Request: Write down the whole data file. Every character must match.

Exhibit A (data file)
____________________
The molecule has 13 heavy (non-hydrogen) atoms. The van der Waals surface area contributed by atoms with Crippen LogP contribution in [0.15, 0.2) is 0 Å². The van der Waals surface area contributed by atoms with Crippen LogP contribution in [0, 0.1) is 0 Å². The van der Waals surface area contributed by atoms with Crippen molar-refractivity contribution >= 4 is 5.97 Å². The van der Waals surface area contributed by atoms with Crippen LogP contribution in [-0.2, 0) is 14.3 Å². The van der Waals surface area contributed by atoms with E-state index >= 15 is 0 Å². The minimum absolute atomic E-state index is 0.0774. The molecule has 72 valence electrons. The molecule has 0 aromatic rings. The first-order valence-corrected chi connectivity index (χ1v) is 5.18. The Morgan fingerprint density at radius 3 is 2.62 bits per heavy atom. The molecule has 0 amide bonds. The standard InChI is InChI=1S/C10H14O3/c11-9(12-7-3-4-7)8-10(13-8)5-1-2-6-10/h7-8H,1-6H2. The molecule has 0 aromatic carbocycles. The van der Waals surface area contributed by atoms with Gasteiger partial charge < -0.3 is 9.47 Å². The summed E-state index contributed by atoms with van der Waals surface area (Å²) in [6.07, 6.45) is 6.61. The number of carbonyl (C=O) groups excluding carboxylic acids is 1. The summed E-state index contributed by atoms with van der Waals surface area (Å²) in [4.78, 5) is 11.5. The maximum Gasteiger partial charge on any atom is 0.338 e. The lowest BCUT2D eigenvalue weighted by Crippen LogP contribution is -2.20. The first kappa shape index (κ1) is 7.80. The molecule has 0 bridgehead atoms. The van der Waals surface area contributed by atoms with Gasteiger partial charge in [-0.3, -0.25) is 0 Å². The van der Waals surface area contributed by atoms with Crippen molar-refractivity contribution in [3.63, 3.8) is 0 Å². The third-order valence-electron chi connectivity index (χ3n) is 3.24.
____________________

The molecule has 13 heavy (non-hydrogen) atoms. The van der Waals surface area contributed by atoms with Crippen LogP contribution in [0.15, 0.2) is 0 Å². The van der Waals surface area contributed by atoms with Crippen LogP contribution in [0, 0.1) is 0 Å². The van der Waals surface area contributed by atoms with Crippen molar-refractivity contribution >= 4 is 5.97 Å². The van der Waals surface area contributed by atoms with Crippen LogP contribution in [-0.2, 0) is 14.3 Å². The van der Waals surface area contributed by atoms with E-state index >= 15 is 0 Å². The minimum absolute atomic E-state index is 0.0774. The molecule has 72 valence electrons. The molecule has 0 aromatic rings. The first-order valence-corrected chi connectivity index (χ1v) is 5.18. The Morgan fingerprint density at radius 3 is 2.62 bits per heavy atom. The molecule has 0 amide bonds. The standard InChI is InChI=1S/C10H14O3/c11-9(12-7-3-4-7)8-10(13-8)5-1-2-6-10/h7-8H,1-6H2. The molecule has 0 aromatic carbocycles. The van der Waals surface area contributed by atoms with Gasteiger partial charge < -0.3 is 9.47 Å². The summed E-state index contributed by atoms with van der Waals surface area (Å²) in [6.07, 6.45) is 6.61. The number of carbonyl (C=O) groups excluding carboxylic acids is 1. The summed E-state index contributed by atoms with van der Waals surface area (Å²) in [4.78, 5) is 11.5. The maximum Gasteiger partial charge on any atom is 0.338 e. The lowest BCUT2D eigenvalue weighted by Crippen LogP contribution is -2.20. The first kappa shape index (κ1) is 7.80. The molecule has 0 bridgehead atoms. The van der Waals surface area contributed by atoms with Gasteiger partial charge in [-0.3, -0.25) is 0 Å². The van der Waals surface area contributed by atoms with Crippen molar-refractivity contribution in [3.63, 3.8) is 0 Å². The third-order valence-electron chi connectivity index (χ3n) is 3.24.